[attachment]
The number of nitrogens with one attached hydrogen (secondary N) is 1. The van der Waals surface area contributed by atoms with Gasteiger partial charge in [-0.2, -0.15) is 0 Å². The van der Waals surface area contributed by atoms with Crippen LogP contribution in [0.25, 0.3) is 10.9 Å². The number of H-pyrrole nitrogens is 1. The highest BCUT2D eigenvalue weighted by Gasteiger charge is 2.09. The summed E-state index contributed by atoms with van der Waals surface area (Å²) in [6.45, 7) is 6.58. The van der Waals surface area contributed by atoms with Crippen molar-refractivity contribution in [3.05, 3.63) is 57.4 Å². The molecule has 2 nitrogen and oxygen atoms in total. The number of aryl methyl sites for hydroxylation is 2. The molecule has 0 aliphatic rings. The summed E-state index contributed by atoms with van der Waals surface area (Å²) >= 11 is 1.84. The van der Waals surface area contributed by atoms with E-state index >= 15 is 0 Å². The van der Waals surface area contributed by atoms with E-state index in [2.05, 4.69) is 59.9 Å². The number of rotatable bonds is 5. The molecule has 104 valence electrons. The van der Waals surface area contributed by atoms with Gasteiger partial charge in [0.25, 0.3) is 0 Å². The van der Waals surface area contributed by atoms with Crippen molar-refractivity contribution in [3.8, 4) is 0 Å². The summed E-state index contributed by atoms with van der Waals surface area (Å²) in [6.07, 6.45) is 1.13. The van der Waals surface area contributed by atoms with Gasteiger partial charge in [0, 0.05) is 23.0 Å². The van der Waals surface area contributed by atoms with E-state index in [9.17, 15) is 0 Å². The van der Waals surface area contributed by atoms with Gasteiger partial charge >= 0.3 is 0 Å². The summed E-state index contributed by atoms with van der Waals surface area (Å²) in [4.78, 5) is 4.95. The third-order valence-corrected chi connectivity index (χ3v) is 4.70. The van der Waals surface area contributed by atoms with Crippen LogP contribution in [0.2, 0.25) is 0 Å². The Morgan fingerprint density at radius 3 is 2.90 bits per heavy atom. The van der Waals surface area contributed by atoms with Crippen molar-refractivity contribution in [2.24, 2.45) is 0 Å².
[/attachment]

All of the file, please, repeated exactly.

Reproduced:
The number of nitrogens with one attached hydrogen (secondary N) is 1. The van der Waals surface area contributed by atoms with Gasteiger partial charge in [-0.2, -0.15) is 0 Å². The van der Waals surface area contributed by atoms with Crippen LogP contribution in [0.25, 0.3) is 10.9 Å². The number of H-pyrrole nitrogens is 1. The highest BCUT2D eigenvalue weighted by Gasteiger charge is 2.09. The summed E-state index contributed by atoms with van der Waals surface area (Å²) in [6.45, 7) is 6.58. The van der Waals surface area contributed by atoms with Crippen molar-refractivity contribution in [3.05, 3.63) is 57.4 Å². The molecule has 2 nitrogen and oxygen atoms in total. The number of aryl methyl sites for hydroxylation is 2. The molecule has 0 aliphatic rings. The summed E-state index contributed by atoms with van der Waals surface area (Å²) >= 11 is 1.84. The van der Waals surface area contributed by atoms with E-state index >= 15 is 0 Å². The van der Waals surface area contributed by atoms with E-state index in [2.05, 4.69) is 59.9 Å². The number of rotatable bonds is 5. The molecule has 104 valence electrons. The van der Waals surface area contributed by atoms with Gasteiger partial charge in [0.25, 0.3) is 0 Å². The van der Waals surface area contributed by atoms with Crippen molar-refractivity contribution in [3.8, 4) is 0 Å². The summed E-state index contributed by atoms with van der Waals surface area (Å²) in [6.07, 6.45) is 1.13. The van der Waals surface area contributed by atoms with Gasteiger partial charge in [0, 0.05) is 23.0 Å². The van der Waals surface area contributed by atoms with E-state index in [9.17, 15) is 0 Å². The van der Waals surface area contributed by atoms with Gasteiger partial charge >= 0.3 is 0 Å². The summed E-state index contributed by atoms with van der Waals surface area (Å²) in [4.78, 5) is 4.95. The third-order valence-corrected chi connectivity index (χ3v) is 4.70. The van der Waals surface area contributed by atoms with Crippen LogP contribution in [0.2, 0.25) is 0 Å². The Morgan fingerprint density at radius 3 is 2.90 bits per heavy atom. The van der Waals surface area contributed by atoms with Crippen molar-refractivity contribution in [2.24, 2.45) is 0 Å².